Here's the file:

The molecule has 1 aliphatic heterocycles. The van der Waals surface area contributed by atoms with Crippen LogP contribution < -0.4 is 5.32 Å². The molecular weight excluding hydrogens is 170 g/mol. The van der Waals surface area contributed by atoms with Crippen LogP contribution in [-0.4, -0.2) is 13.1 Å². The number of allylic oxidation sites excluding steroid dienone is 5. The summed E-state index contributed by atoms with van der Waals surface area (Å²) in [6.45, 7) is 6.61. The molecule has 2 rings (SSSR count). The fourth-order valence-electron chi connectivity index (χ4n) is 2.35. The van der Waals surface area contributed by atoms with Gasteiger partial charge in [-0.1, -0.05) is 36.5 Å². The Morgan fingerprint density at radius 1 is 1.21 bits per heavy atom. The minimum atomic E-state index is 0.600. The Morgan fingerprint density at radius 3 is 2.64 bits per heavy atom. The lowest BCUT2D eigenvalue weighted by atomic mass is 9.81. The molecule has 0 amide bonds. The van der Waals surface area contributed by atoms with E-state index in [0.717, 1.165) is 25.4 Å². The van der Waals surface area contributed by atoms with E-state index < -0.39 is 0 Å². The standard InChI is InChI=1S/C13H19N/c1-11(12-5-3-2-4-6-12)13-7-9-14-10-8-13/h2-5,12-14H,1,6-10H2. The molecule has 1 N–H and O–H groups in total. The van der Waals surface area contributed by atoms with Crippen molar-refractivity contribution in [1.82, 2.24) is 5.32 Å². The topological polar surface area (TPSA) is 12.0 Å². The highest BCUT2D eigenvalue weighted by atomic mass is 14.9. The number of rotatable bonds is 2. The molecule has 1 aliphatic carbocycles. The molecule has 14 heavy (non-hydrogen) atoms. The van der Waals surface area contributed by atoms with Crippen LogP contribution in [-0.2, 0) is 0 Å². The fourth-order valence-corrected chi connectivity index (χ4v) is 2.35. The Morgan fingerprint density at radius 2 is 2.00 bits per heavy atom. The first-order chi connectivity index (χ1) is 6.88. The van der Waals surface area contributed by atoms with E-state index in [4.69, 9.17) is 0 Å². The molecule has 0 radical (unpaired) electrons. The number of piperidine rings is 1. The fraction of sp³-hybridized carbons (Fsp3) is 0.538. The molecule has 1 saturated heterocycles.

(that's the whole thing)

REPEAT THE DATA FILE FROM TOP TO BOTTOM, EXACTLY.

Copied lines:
The molecule has 1 aliphatic heterocycles. The van der Waals surface area contributed by atoms with Crippen LogP contribution < -0.4 is 5.32 Å². The molecular weight excluding hydrogens is 170 g/mol. The van der Waals surface area contributed by atoms with Crippen LogP contribution in [-0.4, -0.2) is 13.1 Å². The number of allylic oxidation sites excluding steroid dienone is 5. The summed E-state index contributed by atoms with van der Waals surface area (Å²) in [6.45, 7) is 6.61. The molecule has 2 rings (SSSR count). The fourth-order valence-electron chi connectivity index (χ4n) is 2.35. The van der Waals surface area contributed by atoms with Gasteiger partial charge in [-0.1, -0.05) is 36.5 Å². The Morgan fingerprint density at radius 1 is 1.21 bits per heavy atom. The minimum atomic E-state index is 0.600. The Morgan fingerprint density at radius 3 is 2.64 bits per heavy atom. The lowest BCUT2D eigenvalue weighted by atomic mass is 9.81. The molecule has 0 amide bonds. The van der Waals surface area contributed by atoms with E-state index in [0.717, 1.165) is 25.4 Å². The van der Waals surface area contributed by atoms with E-state index < -0.39 is 0 Å². The standard InChI is InChI=1S/C13H19N/c1-11(12-5-3-2-4-6-12)13-7-9-14-10-8-13/h2-5,12-14H,1,6-10H2. The molecule has 1 N–H and O–H groups in total. The van der Waals surface area contributed by atoms with Crippen molar-refractivity contribution in [1.82, 2.24) is 5.32 Å². The topological polar surface area (TPSA) is 12.0 Å². The highest BCUT2D eigenvalue weighted by atomic mass is 14.9. The number of rotatable bonds is 2. The molecule has 1 aliphatic carbocycles. The molecule has 14 heavy (non-hydrogen) atoms. The van der Waals surface area contributed by atoms with Crippen LogP contribution in [-0.2, 0) is 0 Å². The fourth-order valence-corrected chi connectivity index (χ4v) is 2.35. The Morgan fingerprint density at radius 2 is 2.00 bits per heavy atom. The first-order chi connectivity index (χ1) is 6.88. The van der Waals surface area contributed by atoms with E-state index in [4.69, 9.17) is 0 Å². The molecule has 0 radical (unpaired) electrons. The number of piperidine rings is 1. The fraction of sp³-hybridized carbons (Fsp3) is 0.538. The molecule has 1 saturated heterocycles.